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An Uber station outside a mall in China. Photo: Str/AFP via Getty Images

Uber is winning in multiple markets across the globe, but it isn't doing so without stiff competition. Didi Chuxing, a China-based ride-hail service with international reach, is right on Uber's heels after Uber sold its resources in Southeast Asia, reports Recode.

The big picture: Despite Didi being an investor in Uber, the two are increasingly facing off around the world as Didi expands its reach in new markets.

The details:

Uber is planning on going public in 2019, so it's still working on profitability. It's value will continue to grow as it moves forward.

Uber CEO Dara Khosrowshahi said last week at Recode's annual conference the company moved out of Southeast Asia, with the goal of strengthening itself in other markets in mind, as it moves toward increasing its profitability.

“India, Middle East, Africa, etc., we are going to be, I believe, the winning player in those markets and we’re going to control our own destiny,”
By the numbers:
  • The sale of Uber's Southeast Asian operation to Grab, a Singapore-based ride-hailing company, as well as another merger with Russian competitor Yander.Taxi led to an unusual profit of $2.5 billion on a GAAP basis in 2018 Q1 — though the company prefers to focus on its shrinking EBITDA (earnings before interest, taxes, depreciation, and amortization) loss.
  • Since the first quarter of 2017, the company has boosted its revenue by $1.4 billion.

However, Didi has strategically invested in other ride-hail companies (including Uber) in regions Uber is already in. Its focus is on continuing to move into big markets.

  • More recently, it's made investments in Brazil and Mexico both major markets in Latin America.
  • Mexico is Uber's third largest market, per Recode.
  • Didi has major stake in Asia where Uber still remains in some parts.

Go deeper

Neera Tanden withdraws nomination for Office of Management and Budget director

Neera Tanden testifying before the Senate Budget Committee in Washington, D.C., in February 2021. Photo: Anna Moneymaker/The New York Times/Bloomberg via Getty Images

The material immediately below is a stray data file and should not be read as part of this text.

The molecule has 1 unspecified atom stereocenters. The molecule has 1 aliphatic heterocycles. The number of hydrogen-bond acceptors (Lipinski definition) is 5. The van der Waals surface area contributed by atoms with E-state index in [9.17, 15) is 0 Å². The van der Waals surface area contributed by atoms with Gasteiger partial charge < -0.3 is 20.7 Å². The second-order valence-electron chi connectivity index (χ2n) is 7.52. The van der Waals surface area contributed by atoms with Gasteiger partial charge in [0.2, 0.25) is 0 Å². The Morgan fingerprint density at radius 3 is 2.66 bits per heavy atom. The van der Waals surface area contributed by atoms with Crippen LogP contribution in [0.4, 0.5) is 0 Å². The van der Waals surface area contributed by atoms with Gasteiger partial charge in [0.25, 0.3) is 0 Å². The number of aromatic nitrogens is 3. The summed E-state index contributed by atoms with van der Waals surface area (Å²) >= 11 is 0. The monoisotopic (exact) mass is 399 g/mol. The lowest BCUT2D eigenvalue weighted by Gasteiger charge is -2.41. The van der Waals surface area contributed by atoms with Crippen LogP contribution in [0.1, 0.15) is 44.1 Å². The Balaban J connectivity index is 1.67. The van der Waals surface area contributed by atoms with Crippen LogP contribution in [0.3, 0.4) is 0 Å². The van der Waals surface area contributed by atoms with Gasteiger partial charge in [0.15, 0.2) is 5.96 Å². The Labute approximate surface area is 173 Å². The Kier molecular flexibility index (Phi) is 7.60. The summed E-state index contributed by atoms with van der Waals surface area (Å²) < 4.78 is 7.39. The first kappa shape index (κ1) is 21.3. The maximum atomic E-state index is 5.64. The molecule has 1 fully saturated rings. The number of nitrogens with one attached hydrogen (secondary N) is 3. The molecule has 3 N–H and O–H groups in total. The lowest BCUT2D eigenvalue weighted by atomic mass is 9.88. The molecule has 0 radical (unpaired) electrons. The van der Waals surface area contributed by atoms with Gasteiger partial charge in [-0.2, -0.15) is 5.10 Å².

Neera Tanden withdrew her name from nomination to lead the Office of Management and Budget after several senators voiced opposition and concern about her qualifications and past combative tweets, President Biden announced Tuesday.

Why it matters: Tanden’s decision to pull her nomination marks Biden's first setback in filling out his Cabinet with a thin Democratic majority in the Senate.

What's ahead for the newest female CEOs

Jane Fraser (L) and Rosalind Brewer. Photos: Jason Redmond/AFP via Getty Images; Rodrigo Capote/Bloomberg via Getty Images.

The number of women at the helm of America’s biggest companies pales in comparison to men, but is newly growing — and their tasks are huge.

What's going on: Jane Fraser took over at Citigroup this week, the first woman to ever lead a major U.S. bank. Rosalind Brewer will take the reins at Walgreens in the coming weeks (March 15) — a company that's been run by white men for more than a century.

3 hours ago - Health

Biden says U.S. will have enough vaccines for 300 million adults by end of May

President Biden. Photo: Anna Moneymaker-Pool/Getty Images

President Biden on Tuesday said that ramped-up coronavirus vaccine production will provide enough doses for 300 million Americans by the end May.

Why it matters: That's two months sooner than Biden's previous promise of enough vaccines for all American adults by the end of July.